mount.captive - mount(8) interface for NTFS disk access


mount.captive-ntfs {image-file|device} mountdir [-n] [-v] [-o options]

mount -t captive-ntfs [-n] [-v] [-o options] {image-file|device} dir


mount.captive(8) provides mount(8) interface to captive(7) library You should never call this command directly - use mount(8) instead.

mount.captive(8) (captive filesystem type) is never used - this command is provided just as a base mount(8) interface to captive(7). You must always use captive-fstype filesystem type such as captive-ntfs. Other supported filesystem types are: ntfs, fastfat, cdfs, ext2fsd



Pathname such as /dev/hda1 or /tmp/ntfs.bin. You should refer to the partition name, not the whole device (/dev/hda is forbidden). /dev/hda1 may correspond to /dev/ide/host0/bus0/target0/lun0/part1 on your system.


Existing empty target directory where {image-file|device} will be mounted.


No effect. The standard functionality of 'do not modify /etc/mtab' is not supported - /etc/mtab is always modified.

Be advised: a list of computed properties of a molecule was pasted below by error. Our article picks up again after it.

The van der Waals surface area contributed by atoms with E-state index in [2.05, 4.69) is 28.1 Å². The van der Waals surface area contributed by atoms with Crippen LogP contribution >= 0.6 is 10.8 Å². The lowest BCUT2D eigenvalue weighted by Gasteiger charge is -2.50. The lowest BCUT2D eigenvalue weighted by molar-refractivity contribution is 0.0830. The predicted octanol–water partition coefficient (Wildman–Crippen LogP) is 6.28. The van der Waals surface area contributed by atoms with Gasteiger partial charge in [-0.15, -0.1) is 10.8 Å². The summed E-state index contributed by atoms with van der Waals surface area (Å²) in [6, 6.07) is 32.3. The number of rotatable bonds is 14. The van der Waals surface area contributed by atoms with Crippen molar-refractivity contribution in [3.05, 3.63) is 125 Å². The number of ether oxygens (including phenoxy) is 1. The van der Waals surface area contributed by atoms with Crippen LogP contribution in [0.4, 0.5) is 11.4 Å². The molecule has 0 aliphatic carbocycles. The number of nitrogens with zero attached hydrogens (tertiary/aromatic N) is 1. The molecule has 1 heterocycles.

No effect. The standard functionality of 'verbose mode' is not supported.

-o options

Custom options passed to captive(7) separated by comma (,).

Options without double-dashes (--) will be used for FUSE, please see their description in the section ``Mount options'' of your local /usr/share/doc/fuse/README or the online:

Options prefixed by double-dashes (--) are used for libcaptive, the options list:


Pathname to .sys or .so filesystem module file. You will use exactly once this option. Possible choices are /usr/local/var/lib/captive/ntfs.sys etc.


Pathname to any W32 module to load w/o initialization. Multiple modules can be loaded although in common case you will use just /usr/local/var/lib/captive/ntoskrnl.exe here.


Pathname to the .captivemodid.xml database of existing W32 module identifications. The default used one is: /usr/local/etc/w32-mod-id.captivemodid.xml You must have this database update for any W32 binary module you are using. If you miss such database you may also try to use --load-untested below.